Fiery suffragettes, unconventional first ladies, and rebellious socialites turning up their noses at ladylike behavior, these pioneering women of Washington, D.C., shattered the expectations of a tightly-corseted society.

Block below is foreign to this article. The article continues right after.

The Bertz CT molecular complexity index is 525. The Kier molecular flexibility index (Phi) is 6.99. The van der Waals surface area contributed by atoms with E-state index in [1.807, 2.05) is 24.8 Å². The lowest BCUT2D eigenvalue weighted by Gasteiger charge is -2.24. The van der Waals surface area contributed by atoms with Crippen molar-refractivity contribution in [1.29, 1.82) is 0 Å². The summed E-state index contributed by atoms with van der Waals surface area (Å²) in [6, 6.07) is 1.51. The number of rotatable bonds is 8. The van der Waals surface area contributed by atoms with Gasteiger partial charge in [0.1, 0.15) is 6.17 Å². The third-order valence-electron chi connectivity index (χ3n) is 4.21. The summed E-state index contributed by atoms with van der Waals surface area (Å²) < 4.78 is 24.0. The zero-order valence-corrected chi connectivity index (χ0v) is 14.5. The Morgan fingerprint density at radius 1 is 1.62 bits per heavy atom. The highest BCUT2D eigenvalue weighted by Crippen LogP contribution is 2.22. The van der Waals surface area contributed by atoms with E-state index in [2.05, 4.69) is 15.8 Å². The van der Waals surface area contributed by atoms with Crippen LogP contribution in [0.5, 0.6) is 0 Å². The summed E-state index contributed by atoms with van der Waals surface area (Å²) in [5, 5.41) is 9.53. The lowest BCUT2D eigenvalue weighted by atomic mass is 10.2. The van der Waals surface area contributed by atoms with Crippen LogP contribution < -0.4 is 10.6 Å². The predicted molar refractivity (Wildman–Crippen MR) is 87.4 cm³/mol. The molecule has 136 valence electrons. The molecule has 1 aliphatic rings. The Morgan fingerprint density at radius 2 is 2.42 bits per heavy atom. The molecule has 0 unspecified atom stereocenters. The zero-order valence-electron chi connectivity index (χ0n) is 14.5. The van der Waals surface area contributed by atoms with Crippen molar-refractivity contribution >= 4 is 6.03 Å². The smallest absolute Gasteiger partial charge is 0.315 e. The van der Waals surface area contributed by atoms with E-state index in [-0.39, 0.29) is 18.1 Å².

Escaped slave turned spy Mary Touvestre risked it all to scuttle Confederate plans to break the Union blockade. Trading petticoats for trousers to work at the Union hospitals, Dr. Mary E. Walker was both the only female Medal of Honor recipient and the possessor of a police record for impersonating a man. During Prohibition, First Lady Florence Harding hosted jazz soirees and served up cocktails in the White House gardens. From pioneering photographers and newspaperwomen to enterprising madams and soldiers in disguise, author Canden Schwantes introduces readers to the decidedly daring and wild women of the capital.
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